The approach of a new year prompts thoughts of the future, but it also speaks to lessons of the past. So for this last Road Trip of the year, we share some local history with you — about the extraordinary Joshua Lawrence Chamberlain, who has a place not only in the history of Brunswick, but Maine and the nation.

He was born in September of 1828 in the town of Brewer. He went to school and graduated from Bowdoin College, was hired to teach rhetoric there and went on to teach every subject in the curriculum. He could speak in nine languages other than English: Greek, Latin, Spanish, German, French, Italian, Hebrew, Arabic and Syriac.

He volunteered during the Civil War and joined the Union Army. Despite not having any previous experience as an officer, he reached the rank of brigadier general and for his crticial leadership at the battle at Gettysburg he received the Medal of Honor. He commanded the troops at Appomattox, the site of the final engagement of the Confederate Army under General Robert E. Lee before it surrendered.

After returning to Maine, Chamberlain became president of Bowdoin College and served four one-year terms as Maine’s 32nd governor.

Some tidbits about the young Chamberlain: He taught himself to read ancient Greek in order to pass the exams to enter Bowdoin College. While a student at Bowdoin he met Harriet Beecher Stowe, who was the wife of one of the professors, and she, along with other people he met there, made an impression on his life. He would listen to Stowe read chapters from her book “Uncle Tom’s Cabin.”

So let’s take a road trip to Brunswick and check out some points of interest, including, of course, the Joshua L. Chamberlain Museum at 161 Park Row. It is only opened seasonally and is closed now, but will re-open in May 2014.

Here are some other things to take in while in the area:

Bowdoin College Art Museum

245 Maine St.


This Art Museum is not to be missed. Open year-round, it has many exhibits continually on display. It is open to the public free of charge, is wheelchair accessible and is located on the quad in the center of campus. Closed Mondays and national holidays. Check online for more information and special exhibits.

Peary-MacMillan Arctic Museum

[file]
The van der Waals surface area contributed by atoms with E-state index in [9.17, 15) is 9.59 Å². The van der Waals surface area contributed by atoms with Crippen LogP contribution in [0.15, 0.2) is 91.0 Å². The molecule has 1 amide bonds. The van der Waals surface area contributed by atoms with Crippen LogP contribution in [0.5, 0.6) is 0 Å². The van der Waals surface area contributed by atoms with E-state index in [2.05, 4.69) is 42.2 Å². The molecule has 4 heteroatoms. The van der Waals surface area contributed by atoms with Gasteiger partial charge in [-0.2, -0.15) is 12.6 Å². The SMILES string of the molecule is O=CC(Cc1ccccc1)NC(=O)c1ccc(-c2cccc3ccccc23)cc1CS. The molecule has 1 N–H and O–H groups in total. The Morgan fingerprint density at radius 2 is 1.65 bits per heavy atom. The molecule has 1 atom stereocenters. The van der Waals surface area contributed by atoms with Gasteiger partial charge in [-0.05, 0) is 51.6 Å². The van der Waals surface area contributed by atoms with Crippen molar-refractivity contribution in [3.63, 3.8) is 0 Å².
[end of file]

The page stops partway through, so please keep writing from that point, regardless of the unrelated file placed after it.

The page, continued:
9500 College St.


This is another museum on the Bowdoin College campus and another one not to be missed. Currently there is an exhibit highlighting the art of scrimshaw. “Scrimshaw: Selections from the Peter C. Barnard Collection” can be viewed in the Arctic Museum’s foyer in Hubbard Hall through April 27, 2014, along with three other exhibits.

Scarlet Begonias

16 Station Ave.



Owned by Doug and Colleen Lavallee, this bistro is a family-style restaurant with a full bar open six days a week, closed Sundays. You’ll want to stop in and try some of the offerings. It is next to the Amtrak station, making it even easier for train riders.

Amtrak Downeaster

16 Station Ave.

Jump on the train and go to Freeport for some shopping, or all the way to Boston or any of the stops in between. You can take an early-morning train out and have two returning trains, one around noon and the other around 7 p.m.

Pejepscot Museum & Research Center

159 Park Row


Located next to the Joshua L. Chamberlain Museum on Park Row, it is open year-round from 10 a.m. to 4 p.m. You’ll want to visit this historical house and view the collections — and maybe even do some research while you are there.

Androscoggin Brunswick-Topsham Riverwalk

This is a great walk: a 1.25-mile loop that takes you across the historic Swing Bridge over the Androscoggin River. Great to walk anytime of year and links to the Frank J. Wood Bridge (green bridge) to the old mill building at the site of Fort Andros.

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